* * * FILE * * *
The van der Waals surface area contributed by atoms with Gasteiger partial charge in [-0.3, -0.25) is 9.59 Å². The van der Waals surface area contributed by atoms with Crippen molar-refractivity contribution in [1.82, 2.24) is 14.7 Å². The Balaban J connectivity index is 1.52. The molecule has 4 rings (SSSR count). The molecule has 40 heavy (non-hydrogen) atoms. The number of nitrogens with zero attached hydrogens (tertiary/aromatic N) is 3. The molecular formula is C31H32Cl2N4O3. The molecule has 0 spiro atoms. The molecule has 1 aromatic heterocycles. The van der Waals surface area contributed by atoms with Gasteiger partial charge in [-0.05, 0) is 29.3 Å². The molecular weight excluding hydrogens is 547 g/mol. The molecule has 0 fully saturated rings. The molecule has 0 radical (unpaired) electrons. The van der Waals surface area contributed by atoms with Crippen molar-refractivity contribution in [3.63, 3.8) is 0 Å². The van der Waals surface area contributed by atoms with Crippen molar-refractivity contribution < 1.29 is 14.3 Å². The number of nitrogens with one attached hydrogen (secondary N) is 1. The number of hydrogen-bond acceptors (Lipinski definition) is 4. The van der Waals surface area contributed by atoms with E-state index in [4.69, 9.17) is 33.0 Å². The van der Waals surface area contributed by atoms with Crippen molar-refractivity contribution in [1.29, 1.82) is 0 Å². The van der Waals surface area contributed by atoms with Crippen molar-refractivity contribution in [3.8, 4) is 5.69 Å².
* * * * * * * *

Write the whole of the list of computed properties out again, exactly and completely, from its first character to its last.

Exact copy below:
The van der Waals surface area contributed by atoms with Gasteiger partial charge in [-0.3, -0.25) is 9.59 Å². The van der Waals surface area contributed by atoms with Crippen molar-refractivity contribution in [1.82, 2.24) is 14.7 Å². The Balaban J connectivity index is 1.52. The molecule has 4 rings (SSSR count). The molecule has 40 heavy (non-hydrogen) atoms. The number of nitrogens with zero attached hydrogens (tertiary/aromatic N) is 3. The molecular formula is C31H32Cl2N4O3. The molecule has 0 spiro atoms. The molecule has 1 aromatic heterocycles. The van der Waals surface area contributed by atoms with Gasteiger partial charge in [-0.05, 0) is 29.3 Å². The molecular weight excluding hydrogens is 547 g/mol. The molecule has 0 fully saturated rings. The molecule has 0 radical (unpaired) electrons. The van der Waals surface area contributed by atoms with Crippen molar-refractivity contribution in [3.63, 3.8) is 0 Å². The van der Waals surface area contributed by atoms with Crippen molar-refractivity contribution < 1.29 is 14.3 Å². The number of nitrogens with one attached hydrogen (secondary N) is 1. The number of hydrogen-bond acceptors (Lipinski definition) is 4. The van der Waals surface area contributed by atoms with E-state index in [4.69, 9.17) is 33.0 Å². The van der Waals surface area contributed by atoms with Crippen molar-refractivity contribution in [1.29, 1.82) is 0 Å². The van der Waals surface area contributed by atoms with Crippen molar-refractivity contribution in [3.8, 4) is 5.69 Å².